I had clear convictions about GA due to experience. Just then the surgeon Dr Pathak came in and told me I would be taken in to the OT in 10-15 minutes. We discussed the anaesthestic matter and he confirmed that he recommends spinal for this kind of surgeon and that it is safe.
Did I tell you that all doctors are in dark but bright blue and all nurses are in deep pink? The dress they wear is the same: a comfortable pyjama-trouser and a comfortable half-sleeve top. And hair is in a whitish plastic kind of cover. My hair is also covered with one of those.
I have just been wheeled into the OT and I can see Dr Ranade smiling at me. There were many nurses and doctors at hand. Everyone seemed to have a clear role. Someone placed several nodes on my chest and stomach and told me it was to hook me to a monitoring system so all my vitals were being checked at all times. Someone checked the tubes and hooked those up to IV. A curtain was drawn across my chest so that the doctor could operate.
Dr Pathak came in and Dr Ranade asked me about the anaesthesia, I smiled at both of them and said we will go with spinal.
Dr Ranade talked me through each step as she performed them. They gave me a medication to make me feel good (as she put it) and then they helped me sit up and a tiny injection was administered, didn’t feel anything more than a cool pin prick. Then they lay me back down and I started floating. I could make out my left leg was being raised but didn’t feel a thing. I was floating in and out of consciousness, like being fully alert one minute, flying on a cloud the next and then out like a light. And back again for the whole round trip. Somewhere in between, I remember wondering what happens if I die today, like now. My life insurance would take care of the family’s financial security for some time. Will I get to say goodbye to my children from the beyond, like they show in the movies? Would there be a holding area between life and death? I made up my mind that no, it’s just over. No communication beyond the here and now. I didn’t see my father after he passed on. So it’s really the unsaid things the living carry that makes them think there’s something on the other side. I have no unsaid matters. There’s no other side. It’s just now.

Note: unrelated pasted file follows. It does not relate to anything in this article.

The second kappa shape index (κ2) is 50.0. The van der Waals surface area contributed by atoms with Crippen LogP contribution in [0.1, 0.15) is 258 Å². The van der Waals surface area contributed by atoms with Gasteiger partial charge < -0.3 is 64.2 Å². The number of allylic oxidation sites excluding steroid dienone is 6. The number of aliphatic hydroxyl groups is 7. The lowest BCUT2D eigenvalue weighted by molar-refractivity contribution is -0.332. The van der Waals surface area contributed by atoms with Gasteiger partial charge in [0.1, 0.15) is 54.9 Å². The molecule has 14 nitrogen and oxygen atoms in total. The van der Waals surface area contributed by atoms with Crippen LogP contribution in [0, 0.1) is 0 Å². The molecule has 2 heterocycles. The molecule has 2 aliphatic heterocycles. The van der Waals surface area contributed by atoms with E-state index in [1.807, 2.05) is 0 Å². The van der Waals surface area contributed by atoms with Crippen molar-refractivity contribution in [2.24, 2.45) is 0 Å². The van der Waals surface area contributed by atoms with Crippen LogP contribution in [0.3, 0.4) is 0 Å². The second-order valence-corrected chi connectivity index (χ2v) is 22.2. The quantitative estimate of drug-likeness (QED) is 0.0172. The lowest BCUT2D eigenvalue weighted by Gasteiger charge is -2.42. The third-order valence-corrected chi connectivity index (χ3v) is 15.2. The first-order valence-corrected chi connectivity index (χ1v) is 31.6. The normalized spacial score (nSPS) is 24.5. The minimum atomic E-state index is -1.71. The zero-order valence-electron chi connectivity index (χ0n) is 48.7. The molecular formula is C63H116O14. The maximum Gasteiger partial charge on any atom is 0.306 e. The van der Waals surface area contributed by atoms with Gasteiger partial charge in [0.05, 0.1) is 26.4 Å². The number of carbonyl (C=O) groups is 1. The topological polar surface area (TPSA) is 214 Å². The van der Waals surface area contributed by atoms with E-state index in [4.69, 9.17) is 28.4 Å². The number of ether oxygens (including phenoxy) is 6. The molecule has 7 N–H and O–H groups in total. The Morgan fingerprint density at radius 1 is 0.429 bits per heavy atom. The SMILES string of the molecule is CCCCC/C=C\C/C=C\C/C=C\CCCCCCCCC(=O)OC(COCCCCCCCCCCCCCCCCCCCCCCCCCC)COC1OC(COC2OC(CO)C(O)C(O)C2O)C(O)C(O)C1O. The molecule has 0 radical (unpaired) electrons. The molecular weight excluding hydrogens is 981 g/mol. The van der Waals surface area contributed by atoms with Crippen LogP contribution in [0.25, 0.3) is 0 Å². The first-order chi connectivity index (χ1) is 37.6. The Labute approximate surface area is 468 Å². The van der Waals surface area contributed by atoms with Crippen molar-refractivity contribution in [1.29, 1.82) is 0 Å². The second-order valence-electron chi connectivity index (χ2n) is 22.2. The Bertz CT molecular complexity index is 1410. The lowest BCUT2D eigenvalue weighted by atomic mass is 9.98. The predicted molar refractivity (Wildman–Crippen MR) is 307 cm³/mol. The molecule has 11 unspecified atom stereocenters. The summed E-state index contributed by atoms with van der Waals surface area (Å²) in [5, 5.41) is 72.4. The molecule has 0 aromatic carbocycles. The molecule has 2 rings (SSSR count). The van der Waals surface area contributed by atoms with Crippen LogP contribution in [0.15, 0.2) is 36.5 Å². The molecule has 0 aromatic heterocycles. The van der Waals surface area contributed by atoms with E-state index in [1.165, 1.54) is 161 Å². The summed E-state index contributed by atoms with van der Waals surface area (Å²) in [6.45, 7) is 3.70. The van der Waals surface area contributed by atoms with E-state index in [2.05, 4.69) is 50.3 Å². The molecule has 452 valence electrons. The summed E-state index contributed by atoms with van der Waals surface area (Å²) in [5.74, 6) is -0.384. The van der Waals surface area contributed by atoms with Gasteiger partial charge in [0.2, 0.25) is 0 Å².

Then another me reminded me: this is an ACL reconstruction surgery, stop being dramatic. I think I was laughing, because someone said I was smiling. Then I was out again.
I could see bright lights overhead but to the side, from time to time. No idea how much time went by till I heard someone say it was 40 minutes. I kept drifting in and out. Dancing. Floating. I remember looking down from the window and seeing a lot of fluffy white clouds. I think I had the window seat. Some time after Dr Pathak said, “Sanjay we are done. You are all good. They will take you to the recovery room.”
I don’t remember being wheeled out of the OT but I remember opening my eyes to a different ceiling. I remember bouts of severe shivering, uncomfortable, uncontrollable shivering. The nurses put blankets on me and it subsided to an occasional shiver. It reminded me of being in Kaza, in the dead of winter at -20 degrees. But there was no snow and no ice here. Why was I shivering like so? I soon saw Shaikhspear next to me and was glad to have him in sight.
I think it was close to a couple of hours in the recovery room and then I was taken to the room. Though I don’t remember the ceiling lights go by or anything else really, till I woke up in the room.
I close my eyes and fall asleep immediately. The slightest noise wakes me but wakes me rested and alert. This is how most of my life had been till the past few years. I could fall asleep anywhere, always coming awake when there was a change in my immediate vicinity. I didn’t have to sleep in my own bed or house. I could sleep anywhere literally. And wake up rested. This surgery might help me reconnect with some of those old, simple but healthy habits.